Thursday, August 4, 2016

Have you ever wondered what your favorite authors are doing when they aren't writing those wonderful cozy mysteries that we love so much?

Do they have other jobs, hobbies, hidden talents?

Now you can find out!

Today's special guest author is 

Camille Minichino

aka Margaret Grace/Jean Flowers/Ada Madison

So, what is one of the things 
Camille does when she's not writing?

When I’m Not Writing...

I'm still writing. Not only do my characters follow me around, but my three main pursuits—physics, writing, and miniatures, are all tied together. They're all about making models.
Physics, the most academic of my lifelong pursuits, deals with descriptions of the universe, expressed in equations and manipulated in engineering.
Writing fiction is another way of modeling our world, played through characters and their personal stories.
Making miniatures models our physical environment on a scale that allows us to rearrange it at will.
So, it seems I know how to do only one thing: make models. Here are some examples of how they're connected.
1. Integrating physics with miniatures. For scale: the white table is the plastic piece that keeps the cover of the pizza box from the cheese!

2. Integrating physics with writing: My first series was the Periodic Table Mysteries, featuring a retired physicist. I'm continuing this series in short stories, the latest (#11) being The Sodium Arrow.

3. Integrating my new Postmistress series with miniatures. Tiny packages waiting to be shipped.

4. Integrating writing/reading with making miniatures

5. Integrating writing with miniatures. The marker gives a sense of scale; the vase is a (real) bullet casing.

The Process
On my workbench is a room box, newly crafted, waiting to be furnished. On my computer is my latest novel, newly crafted, waiting to be furnished.

Adding a descriptive passage to emphasize a point in a scene is like dropping that tiny string of pearls onto m'lady's dresser in the Victorian dollhouse mansion. Cutting a paragraph from a chapter in a novel translates into removing a too-large scatter rug that overpowers the rest of the kitchen furnishings in a modern dollhouse.

I change a verb for a more powerful statement; I change the draperies in the dollhouse dining room for the same reason.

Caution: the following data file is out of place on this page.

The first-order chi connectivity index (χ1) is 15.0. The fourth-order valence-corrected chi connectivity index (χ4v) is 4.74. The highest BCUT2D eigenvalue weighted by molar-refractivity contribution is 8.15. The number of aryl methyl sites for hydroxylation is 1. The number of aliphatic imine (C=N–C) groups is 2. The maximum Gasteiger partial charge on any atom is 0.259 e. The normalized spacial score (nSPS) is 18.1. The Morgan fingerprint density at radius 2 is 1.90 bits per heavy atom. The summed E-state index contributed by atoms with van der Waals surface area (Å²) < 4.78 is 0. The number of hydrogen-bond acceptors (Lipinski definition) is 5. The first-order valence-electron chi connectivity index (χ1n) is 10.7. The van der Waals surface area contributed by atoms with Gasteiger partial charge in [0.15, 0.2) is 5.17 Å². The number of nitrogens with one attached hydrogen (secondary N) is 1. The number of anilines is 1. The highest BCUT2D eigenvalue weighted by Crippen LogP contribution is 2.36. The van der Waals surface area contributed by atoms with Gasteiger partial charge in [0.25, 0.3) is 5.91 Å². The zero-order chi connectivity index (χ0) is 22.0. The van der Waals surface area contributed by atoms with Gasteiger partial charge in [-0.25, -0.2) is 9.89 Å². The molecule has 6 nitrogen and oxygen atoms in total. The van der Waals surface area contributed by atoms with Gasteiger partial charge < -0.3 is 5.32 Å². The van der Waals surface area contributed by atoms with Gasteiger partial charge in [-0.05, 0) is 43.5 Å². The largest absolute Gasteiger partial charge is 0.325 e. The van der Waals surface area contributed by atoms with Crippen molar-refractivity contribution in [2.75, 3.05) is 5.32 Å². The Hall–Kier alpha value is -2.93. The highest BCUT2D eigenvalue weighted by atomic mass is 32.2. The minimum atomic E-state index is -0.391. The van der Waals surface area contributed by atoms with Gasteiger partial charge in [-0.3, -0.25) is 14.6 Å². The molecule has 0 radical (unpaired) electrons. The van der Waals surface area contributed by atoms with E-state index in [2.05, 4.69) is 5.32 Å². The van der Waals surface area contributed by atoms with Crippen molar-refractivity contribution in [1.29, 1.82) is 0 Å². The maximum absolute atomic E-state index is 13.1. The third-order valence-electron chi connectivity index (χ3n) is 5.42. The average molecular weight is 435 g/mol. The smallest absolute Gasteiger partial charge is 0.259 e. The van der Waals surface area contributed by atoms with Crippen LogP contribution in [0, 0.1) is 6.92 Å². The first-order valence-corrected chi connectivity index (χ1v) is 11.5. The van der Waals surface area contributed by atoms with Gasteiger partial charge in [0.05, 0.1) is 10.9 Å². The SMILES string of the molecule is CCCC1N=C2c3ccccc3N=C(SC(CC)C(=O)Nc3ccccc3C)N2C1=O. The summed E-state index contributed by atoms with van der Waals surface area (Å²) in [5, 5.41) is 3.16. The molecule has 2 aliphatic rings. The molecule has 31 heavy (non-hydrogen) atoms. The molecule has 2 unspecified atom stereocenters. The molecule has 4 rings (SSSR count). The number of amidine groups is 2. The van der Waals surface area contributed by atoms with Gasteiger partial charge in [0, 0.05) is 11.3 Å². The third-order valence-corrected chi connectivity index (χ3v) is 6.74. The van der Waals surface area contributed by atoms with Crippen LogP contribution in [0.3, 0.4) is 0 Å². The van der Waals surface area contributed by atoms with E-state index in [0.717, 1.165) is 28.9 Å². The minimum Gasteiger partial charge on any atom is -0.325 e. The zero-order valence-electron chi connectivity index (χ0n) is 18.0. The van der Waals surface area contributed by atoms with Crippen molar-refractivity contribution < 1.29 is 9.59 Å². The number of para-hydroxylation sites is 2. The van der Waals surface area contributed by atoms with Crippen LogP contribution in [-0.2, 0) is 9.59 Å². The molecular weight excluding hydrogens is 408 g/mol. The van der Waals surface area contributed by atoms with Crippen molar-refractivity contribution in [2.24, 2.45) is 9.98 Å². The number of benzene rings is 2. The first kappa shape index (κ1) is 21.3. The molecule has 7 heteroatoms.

For a miniature scene or room box, after I choose the colors and assemble the pieces, I leave it on my workbench for a while, living with it, looking at it from different angles over the course of a week or so, to be sure all the elements fit together nicely. Only when a particular design has stood the test of time, do I glue all the parts in place.

I do the same for my novels, leaving each chapter or day's work to sit for a while. When I come back later, I see the flaws. I notice phrases or sentences or plot elements that don't work well together, and make the changes. Only then do I consider it "finished" and metaphorically glue it in place.

I have the most fun when I can combine my two favorite crafts, making miniature scenes and writing mystery novels. At writing conferences and meetings I donate miniature scenes for charity auctions, often including miniature replicas of books that are featured on the panels.

In each case—making a miniature scene or writing a novel—I'm creating a model of reality, a fictional world where things can be easier and often make more sense than in the life-size world.

Both endeavors also involve cheating!

When I put a roof on a dollhouse I don't have to worry about the materials really being weatherproof. Dollhouse admirers assume all will be well if it rains. When I move my characters about in a novel, I'm not concerned about filling their cars with gas or giving them a rest stop on a long journey. Readers assume the mundane things are being taken care of.

In the world of dollhouses, there's no laundry to do, and a houseful of carpeting can be changed in a matter of minutes. In my mystery novels, the good guys always win and justice is always served.

What could be more satisfying?

I never knew the world of miniatures could be so fascinating! And using them to go along with your writing is brilliant! 

Thank you for sharing with us, Camille. 

You can thank Camille too by leaving a comment.

Another great way to say thanks is reading and reviewing Camille's books.


as Camille Minichino

Book One                                     Book Eight


as Margaret Grace

Book One                                       Book Nine 
                                                        Available 9/9/16


as Jean Flowers

Book One                                         Book Two
                                                           Available 9/6/16


as Ada Madison

Book One                                Book Four

You can't go wrong with any of these great series by Camille Minichino 
no matter the name she writes under!

However, my personal favorite series is her Postmistress Mysteries written as Jean Flowers. 
Book two is out this September. Pre-order it now, and get yourself a copy of the first book while you're there! 

As always, please leave a comment and 
let me know what you think!

Follow my blog by 
clicking on the link in the 
upper right hand corner of this page.


  1. That's so amazing! What great pictures of her creations.

  2. Thanks, Lisa and Camille. Great post! I really enjoyed it.

  3. Loved the pictures of what she's made and a very interesting thought process. Thanks for sharing with us.

  4. I swear Lisa has more pictures of me and my *stuff* than I do! Thanks Lisa and thanks to her readers for visiting today!

  5. Camille, I loved everything about your post. And loved your comparisons of physics, writing, and miniatures.

    It was especially interesting for me because I have a Victorian dollhouse (unfinished) and many miniatures. :)

  6. Making miniatures takes a lot of talent and patience. The pics that were shared are beautiful.